Peptic ulcer disease refers to painful sores or ulcers in the
lining of the stomach or the first part of the small intestine, the duodenum.
Normally, a thick layer of mucus protects the stomach lining from the effect of its digestive juices. But, many things can reduce this protective layer, allowing for ulcers to occur.
What causes ulcers?
No single cause has been found for ulcers. However, it is now
clear that an ulcer is the end result of an imbalance between digestive fluids
(hydrochloric acid and pepsin, a digestive enzyme) in the stomach and duodenum.
Ulcers can be caused by:
- Infection with a type of bacteria called Helicobacter pylori (H. pylori)
- Use of nonsteroidal anti-inflammatory drugs (NSAIDs), such as aspirin,
naproxen (Aleve®, Anaprox®, Naprosyn®, and others), ibuprofen (Motrin®,
Advil®, Midol®, and others), and many others available by prescription. Even aspirin coated with
a special substance can still cause ulcers.
- Excess acid production from Zollinger-Ellison syndrome (gastrinoma). A
gastrinoma is a tumor of the acid producing cells of the stomach that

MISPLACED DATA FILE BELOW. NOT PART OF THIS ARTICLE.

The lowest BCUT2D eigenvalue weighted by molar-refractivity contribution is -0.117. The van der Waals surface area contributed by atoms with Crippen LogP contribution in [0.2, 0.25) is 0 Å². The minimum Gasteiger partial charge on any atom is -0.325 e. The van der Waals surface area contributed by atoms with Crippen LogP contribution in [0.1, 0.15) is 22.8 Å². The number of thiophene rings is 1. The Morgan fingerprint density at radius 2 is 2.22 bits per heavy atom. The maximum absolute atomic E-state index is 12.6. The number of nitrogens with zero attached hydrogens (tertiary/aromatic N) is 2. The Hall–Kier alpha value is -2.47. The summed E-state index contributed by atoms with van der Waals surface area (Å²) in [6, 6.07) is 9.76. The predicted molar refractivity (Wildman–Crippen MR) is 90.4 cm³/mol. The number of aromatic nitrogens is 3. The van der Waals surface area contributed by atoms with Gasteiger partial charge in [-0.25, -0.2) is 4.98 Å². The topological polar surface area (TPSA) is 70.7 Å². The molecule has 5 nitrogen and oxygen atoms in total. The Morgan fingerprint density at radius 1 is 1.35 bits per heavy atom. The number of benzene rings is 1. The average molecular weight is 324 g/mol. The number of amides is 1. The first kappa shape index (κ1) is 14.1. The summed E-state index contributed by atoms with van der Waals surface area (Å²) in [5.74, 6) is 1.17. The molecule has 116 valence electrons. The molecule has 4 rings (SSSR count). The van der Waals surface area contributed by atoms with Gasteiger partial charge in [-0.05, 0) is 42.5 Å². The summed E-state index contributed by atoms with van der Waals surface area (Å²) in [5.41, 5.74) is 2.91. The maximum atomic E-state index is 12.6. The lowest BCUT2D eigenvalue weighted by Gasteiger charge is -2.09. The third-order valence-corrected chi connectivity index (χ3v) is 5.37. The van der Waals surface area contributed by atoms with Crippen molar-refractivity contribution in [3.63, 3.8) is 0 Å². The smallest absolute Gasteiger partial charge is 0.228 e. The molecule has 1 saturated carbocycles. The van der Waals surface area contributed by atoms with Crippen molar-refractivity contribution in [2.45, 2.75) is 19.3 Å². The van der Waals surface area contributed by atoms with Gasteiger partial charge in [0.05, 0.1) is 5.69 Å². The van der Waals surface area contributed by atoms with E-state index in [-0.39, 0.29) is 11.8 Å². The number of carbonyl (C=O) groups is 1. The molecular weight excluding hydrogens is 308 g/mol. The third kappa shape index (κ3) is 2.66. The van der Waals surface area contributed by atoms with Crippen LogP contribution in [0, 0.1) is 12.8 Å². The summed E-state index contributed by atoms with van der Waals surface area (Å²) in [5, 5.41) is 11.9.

increases acid output.
Can spicy foods cause ulcers?
Though spicy foods can make ulcers more painful, they are not known to cause ulcers.
What symptoms should I look for?
An ulcer may or may not have symptoms. When symptoms occur, they include:
- A gnawing or burning pain in the middle or upper stomach between meals
or at night
- Nausea or vomiting
In severe cases symptoms can include:
- Dark or black stool (due to bleeding)
- Weight loss
- Severe pain in the mid to upper abdomen
Am I at increased risk if I take NSAIDs regularly?
The risk is dose-related (meaning the more you take, the greater the risk) and increases with:
- Age (more likely over age 60)
- Gender (occurs more often in women than men)
- Use of corticosteroids, such as those taken for asthma or lupus and
- Length of time taking NSAIDs
- A history of ulcer disease
How serious is this condition?
Though ulcers often heal on their own, you shouldn't ignore their warning signs. If not properly treated, ulcers can lead to serious health problems, including:
- Perforation (a hole through the wall of the stomach)
- Gastric outlet obstruction from (swelling or scarring) that blocks the
passageway leading from the stomach to the small intestine
Taking NSAIDs can cause any of the above without warning. The risk is especially concerning for those over age 75 and for those with a prior history of having peptic ulcer disease.